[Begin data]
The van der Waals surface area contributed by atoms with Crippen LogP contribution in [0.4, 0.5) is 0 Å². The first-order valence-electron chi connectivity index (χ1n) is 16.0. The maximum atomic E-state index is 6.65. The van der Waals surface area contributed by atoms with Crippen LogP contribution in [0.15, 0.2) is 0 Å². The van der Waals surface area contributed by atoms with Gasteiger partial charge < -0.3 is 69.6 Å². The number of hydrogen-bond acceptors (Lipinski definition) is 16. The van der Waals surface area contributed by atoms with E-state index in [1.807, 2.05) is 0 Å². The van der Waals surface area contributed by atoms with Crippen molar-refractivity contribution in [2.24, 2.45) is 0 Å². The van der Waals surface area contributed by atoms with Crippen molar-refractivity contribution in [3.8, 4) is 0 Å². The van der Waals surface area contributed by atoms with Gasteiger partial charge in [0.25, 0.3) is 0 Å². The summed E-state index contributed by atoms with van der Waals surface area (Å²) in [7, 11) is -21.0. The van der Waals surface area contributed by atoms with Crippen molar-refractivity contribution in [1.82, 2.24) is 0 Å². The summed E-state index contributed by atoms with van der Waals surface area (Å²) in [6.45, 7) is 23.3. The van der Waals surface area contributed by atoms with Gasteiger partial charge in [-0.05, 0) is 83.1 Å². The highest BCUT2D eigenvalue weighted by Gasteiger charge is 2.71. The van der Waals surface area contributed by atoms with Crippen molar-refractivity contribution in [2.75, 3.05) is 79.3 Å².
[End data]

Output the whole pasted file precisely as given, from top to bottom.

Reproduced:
The van der Waals surface area contributed by atoms with Crippen LogP contribution in [0.4, 0.5) is 0 Å². The first-order valence-electron chi connectivity index (χ1n) is 16.0. The maximum atomic E-state index is 6.65. The van der Waals surface area contributed by atoms with Crippen LogP contribution in [0.15, 0.2) is 0 Å². The van der Waals surface area contributed by atoms with Gasteiger partial charge < -0.3 is 69.6 Å². The number of hydrogen-bond acceptors (Lipinski definition) is 16. The van der Waals surface area contributed by atoms with E-state index in [1.807, 2.05) is 0 Å². The van der Waals surface area contributed by atoms with Crippen molar-refractivity contribution in [2.24, 2.45) is 0 Å². The van der Waals surface area contributed by atoms with Crippen molar-refractivity contribution in [3.8, 4) is 0 Å². The van der Waals surface area contributed by atoms with Gasteiger partial charge in [0.25, 0.3) is 0 Å². The summed E-state index contributed by atoms with van der Waals surface area (Å²) in [7, 11) is -21.0. The van der Waals surface area contributed by atoms with Crippen molar-refractivity contribution in [1.82, 2.24) is 0 Å². The summed E-state index contributed by atoms with van der Waals surface area (Å²) in [6.45, 7) is 23.3. The van der Waals surface area contributed by atoms with Gasteiger partial charge in [-0.05, 0) is 83.1 Å². The highest BCUT2D eigenvalue weighted by Gasteiger charge is 2.71. The van der Waals surface area contributed by atoms with Crippen molar-refractivity contribution in [2.75, 3.05) is 79.3 Å².